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Treasury yields fall further after Fed vows 'patience' in monetary policy

U.S. government debt yields fell further Thursday, a day after the Federal Reserve promised "patience" in making future monetary policy decisions.

The yield on the benchmark 10-year Treasury note, which moves inversely to price, was lower at around 2.658 percent, while the yield on the 30-year Treasury bond was also lower at 3.017 percent. The 2-year note yield fell 5 basis points to 2.492 percent, still above the yield on the 5-year note at 2.468 percent.

The moves in trade come after the Federal Reserve adopted a more cautious tone in the previous session. The U.S. central bank said it would be "patient " with further interest rate hikes, signalling a potential end to its tightening cycle amid signs of a possible economic downturn.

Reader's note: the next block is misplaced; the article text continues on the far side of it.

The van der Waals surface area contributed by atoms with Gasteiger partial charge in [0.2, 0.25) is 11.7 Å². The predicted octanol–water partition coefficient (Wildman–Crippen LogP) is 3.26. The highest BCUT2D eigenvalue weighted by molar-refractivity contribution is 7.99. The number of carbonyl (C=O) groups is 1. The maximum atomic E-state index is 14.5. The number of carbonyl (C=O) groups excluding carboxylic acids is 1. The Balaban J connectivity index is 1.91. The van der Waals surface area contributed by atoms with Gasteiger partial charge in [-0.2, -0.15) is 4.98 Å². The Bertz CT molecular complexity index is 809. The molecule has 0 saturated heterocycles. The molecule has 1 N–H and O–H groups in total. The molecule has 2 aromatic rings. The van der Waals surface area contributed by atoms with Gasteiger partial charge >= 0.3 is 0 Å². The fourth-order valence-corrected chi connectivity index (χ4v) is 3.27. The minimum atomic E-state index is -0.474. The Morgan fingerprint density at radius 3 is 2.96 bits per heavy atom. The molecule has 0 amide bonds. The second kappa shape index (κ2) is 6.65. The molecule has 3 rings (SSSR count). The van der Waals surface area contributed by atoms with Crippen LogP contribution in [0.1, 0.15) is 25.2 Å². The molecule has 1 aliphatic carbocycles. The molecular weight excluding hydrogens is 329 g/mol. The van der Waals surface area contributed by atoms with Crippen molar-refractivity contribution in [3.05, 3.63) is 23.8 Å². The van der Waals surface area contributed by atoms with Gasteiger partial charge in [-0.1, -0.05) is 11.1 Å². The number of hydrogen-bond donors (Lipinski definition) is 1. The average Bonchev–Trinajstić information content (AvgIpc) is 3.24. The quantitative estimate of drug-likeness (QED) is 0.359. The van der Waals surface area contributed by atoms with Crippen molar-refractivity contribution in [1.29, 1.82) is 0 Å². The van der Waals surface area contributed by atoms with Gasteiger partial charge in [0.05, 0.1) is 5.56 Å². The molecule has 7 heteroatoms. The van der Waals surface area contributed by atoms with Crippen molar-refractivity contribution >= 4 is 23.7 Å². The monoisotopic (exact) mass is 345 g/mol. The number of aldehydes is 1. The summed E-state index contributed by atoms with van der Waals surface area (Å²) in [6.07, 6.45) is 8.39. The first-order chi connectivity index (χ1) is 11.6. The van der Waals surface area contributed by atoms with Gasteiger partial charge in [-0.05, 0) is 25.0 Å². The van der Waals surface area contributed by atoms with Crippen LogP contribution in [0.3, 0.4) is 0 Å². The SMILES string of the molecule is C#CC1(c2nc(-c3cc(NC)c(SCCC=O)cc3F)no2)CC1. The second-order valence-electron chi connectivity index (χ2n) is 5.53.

The Fed also removed reference to "further gradual increases" to the federal funds rate in its statement and held its benchmark rate steady, a signal some market participants took to mean that it may slow the pace of interest rate increases in 2019.

In a separate release, FOMC members also mentioned the reduction to the central bank's balance sheet. The committee issued a separate three-paragraph statement noting that "it is appropriate at this time to provide additional information regarding its plans to implement monetary policy over the long run." Fed Chair Jerome Powell is hosting a press conference from Washington, D.C.

U.S. Markets Overview: Treasurys chart

The number of Americans filing applications for unemployment benefits climbed to near a 1-1/2-year high last week, kindling early concerns that the labor market could be decelerating.

Initial claims for state unemployment benefits jumped 53,000 to a seasonally adjusted 253,000 for the week ended Jan. 26, the highest level since September 2017, the Labor Department said on Thursday. The rise was also the largest since September 2017.

— CNBC's Sam Meredith contributed reporting.